A set of axles spaced close together, legally defined as more than 40 and less than 96 inches apart by the USDOT. Drivers tend to refer to the tandem axles on their trailer as just "tandems". You might hear a driver say, "I'm 400 pounds overweight on my tandems", referring to his trailer tandems, not his tractor tandems. Tractor tandems are generally just referred to as "drives" which is short for "drive axles".

Tandem:

Tandem Axles

A set of axles spaced close together, legally defined as more than 40 and less than 96 inches apart by the USDOT. Drivers tend to refer to the tandem axles on their trailer as just "tandems". You might hear a driver say, "I'm 400 pounds overweight on my tandems", referring to his trailer tandems, not his tractor tandems. Tractor tandems are generally just referred to as "drives" which is short for "drive axles".

Page 1 of 1

New Reply:

New! Check out our help videos for a better understanding of our forum features

Bold
Italic
Underline
Quote
Photo
Link
Smiley
Links On TruckingTruth


example: TruckingTruth Homepage



example: https://www.truckingtruth.com
Submit
Cancel
Upload New Photo
Please enter a caption of one sentence or less:

Click on any of the buttons below to insert a link to that section of TruckingTruth:

Getting Started In Trucking High Road Training Program Company-Sponsored Training Programs Apply For Company-Sponsored Training Truck Driver's Career Guide Choosing A School Choosing A Company Truck Driving Schools Truck Driving Jobs Apply For Truck Driving Jobs DOT Physical Drug Testing Items To Pack Pre-Hire Letters CDL Practice Tests Trucking Company Reviews Brett's Book Leasing A Truck Pre-Trip Inspection Learn The Logbook Rules Sleep Apnea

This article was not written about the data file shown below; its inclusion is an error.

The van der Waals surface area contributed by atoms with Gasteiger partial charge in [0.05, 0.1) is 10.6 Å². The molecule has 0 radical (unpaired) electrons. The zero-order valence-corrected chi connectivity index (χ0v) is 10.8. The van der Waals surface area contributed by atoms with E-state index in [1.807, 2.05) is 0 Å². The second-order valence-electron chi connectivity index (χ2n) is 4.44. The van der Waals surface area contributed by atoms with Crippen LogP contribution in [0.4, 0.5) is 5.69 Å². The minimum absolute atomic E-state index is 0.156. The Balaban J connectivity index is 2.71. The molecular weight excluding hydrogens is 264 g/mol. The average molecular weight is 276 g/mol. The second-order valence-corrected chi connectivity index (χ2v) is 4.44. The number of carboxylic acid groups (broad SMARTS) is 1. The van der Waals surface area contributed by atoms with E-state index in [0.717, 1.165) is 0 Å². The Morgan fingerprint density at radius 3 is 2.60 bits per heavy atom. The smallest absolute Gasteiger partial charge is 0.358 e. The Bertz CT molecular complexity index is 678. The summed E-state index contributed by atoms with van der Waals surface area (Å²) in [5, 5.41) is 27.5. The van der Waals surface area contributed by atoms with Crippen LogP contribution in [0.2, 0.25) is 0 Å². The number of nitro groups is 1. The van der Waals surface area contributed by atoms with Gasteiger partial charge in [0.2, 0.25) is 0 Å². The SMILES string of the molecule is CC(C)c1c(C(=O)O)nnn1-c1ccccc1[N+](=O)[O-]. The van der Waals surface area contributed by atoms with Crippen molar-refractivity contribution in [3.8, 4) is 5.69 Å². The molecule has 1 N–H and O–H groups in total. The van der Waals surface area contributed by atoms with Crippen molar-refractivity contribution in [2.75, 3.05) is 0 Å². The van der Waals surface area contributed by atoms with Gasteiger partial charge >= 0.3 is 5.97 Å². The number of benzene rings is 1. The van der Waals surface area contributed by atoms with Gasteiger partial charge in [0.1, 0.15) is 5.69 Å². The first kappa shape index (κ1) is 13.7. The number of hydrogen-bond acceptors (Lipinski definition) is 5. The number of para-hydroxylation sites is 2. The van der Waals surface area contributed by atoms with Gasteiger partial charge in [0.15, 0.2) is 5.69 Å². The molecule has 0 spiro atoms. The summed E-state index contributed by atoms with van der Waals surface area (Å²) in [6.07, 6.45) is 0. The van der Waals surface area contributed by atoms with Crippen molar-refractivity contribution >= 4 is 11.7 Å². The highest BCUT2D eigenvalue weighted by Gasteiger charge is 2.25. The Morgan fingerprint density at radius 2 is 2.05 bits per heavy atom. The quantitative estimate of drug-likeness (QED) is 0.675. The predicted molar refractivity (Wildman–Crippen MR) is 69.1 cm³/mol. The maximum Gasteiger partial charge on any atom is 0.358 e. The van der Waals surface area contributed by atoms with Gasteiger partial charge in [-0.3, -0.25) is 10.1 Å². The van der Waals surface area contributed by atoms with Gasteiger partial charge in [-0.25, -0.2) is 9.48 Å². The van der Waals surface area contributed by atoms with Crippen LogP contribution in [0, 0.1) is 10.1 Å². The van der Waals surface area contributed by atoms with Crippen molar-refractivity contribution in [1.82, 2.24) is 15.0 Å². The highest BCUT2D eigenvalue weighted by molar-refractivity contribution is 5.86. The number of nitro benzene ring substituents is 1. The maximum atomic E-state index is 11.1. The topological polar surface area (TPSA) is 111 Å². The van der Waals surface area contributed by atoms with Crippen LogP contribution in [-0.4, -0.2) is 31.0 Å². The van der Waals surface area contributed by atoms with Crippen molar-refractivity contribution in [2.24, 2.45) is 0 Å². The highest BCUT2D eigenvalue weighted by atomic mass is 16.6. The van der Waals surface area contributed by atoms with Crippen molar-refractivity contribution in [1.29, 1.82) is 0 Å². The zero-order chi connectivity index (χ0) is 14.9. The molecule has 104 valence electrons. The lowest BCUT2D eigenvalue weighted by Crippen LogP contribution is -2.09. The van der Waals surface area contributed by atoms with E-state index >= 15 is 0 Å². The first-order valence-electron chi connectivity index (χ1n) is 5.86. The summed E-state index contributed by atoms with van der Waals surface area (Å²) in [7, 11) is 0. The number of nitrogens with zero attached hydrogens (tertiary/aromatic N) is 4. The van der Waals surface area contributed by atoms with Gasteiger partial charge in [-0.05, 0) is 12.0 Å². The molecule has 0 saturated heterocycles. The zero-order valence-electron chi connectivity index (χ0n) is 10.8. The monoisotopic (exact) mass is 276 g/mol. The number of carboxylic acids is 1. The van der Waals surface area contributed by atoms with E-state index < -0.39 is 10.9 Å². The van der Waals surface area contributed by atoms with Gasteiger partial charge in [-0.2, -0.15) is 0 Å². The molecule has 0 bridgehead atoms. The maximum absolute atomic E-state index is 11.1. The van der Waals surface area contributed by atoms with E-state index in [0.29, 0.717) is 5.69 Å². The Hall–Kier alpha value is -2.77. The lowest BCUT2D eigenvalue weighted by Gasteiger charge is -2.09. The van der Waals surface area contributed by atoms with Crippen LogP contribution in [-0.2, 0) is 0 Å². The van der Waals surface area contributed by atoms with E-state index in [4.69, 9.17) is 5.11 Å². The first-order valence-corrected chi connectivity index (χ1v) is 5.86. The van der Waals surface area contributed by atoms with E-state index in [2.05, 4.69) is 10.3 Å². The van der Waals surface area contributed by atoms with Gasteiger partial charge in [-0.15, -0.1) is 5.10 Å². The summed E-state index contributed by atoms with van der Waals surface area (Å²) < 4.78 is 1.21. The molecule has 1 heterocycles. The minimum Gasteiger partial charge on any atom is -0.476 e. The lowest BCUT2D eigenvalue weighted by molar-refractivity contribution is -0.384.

Done
Done

0 characters so far - 5,500 maximum allowed.
Submit Preview

Preview:

Submit
Cancel

Join Us!

We have an awesome set of tools that will help you understand the trucking industry and prepare for a great start to your trucking career. Not only that, but everything we offer here at TruckingTruth is 100% free - no strings attached! Sign up now and get instant access to our member's section:
High Road Training Program Logo
  • The High Road Training Program
  • The High Road Article Series
  • The Friendliest Trucker's Forum Ever!
  • Email Updates When New Articles Are Posted

Apply For Paid CDL Training Through TruckingTruth

Did you know you can fill out one quick form here on TruckingTruth and apply to several companies at once for paid CDL training? Seriously! The application only takes one minute. You will speak with recruiters today. There is no obligation whatsoever. Learn more and apply here:

Apply For Paid CDL Training

About Us

TruckingTruth was founded by Brett Aquila (that's me!), a 15 year truck driving veteran, in January 2007. After 15 years on the road I wanted to help people understand the trucking industry and everything that came with the career and lifestyle of an over the road trucker. We'll help you make the right choices and prepare for a great start to your trucking career.

Read More

Becoming A Truck Driver

Becoming A Truck Driver is a dream we've all pondered at some point in our lives. We've all wondered if the adventure and challenges of life on the open road would suit us better than the ordinary day to day lives we've always known. At TruckingTruth we'll help you decide if trucking is right for you and help you get your career off to a great start.

Learn More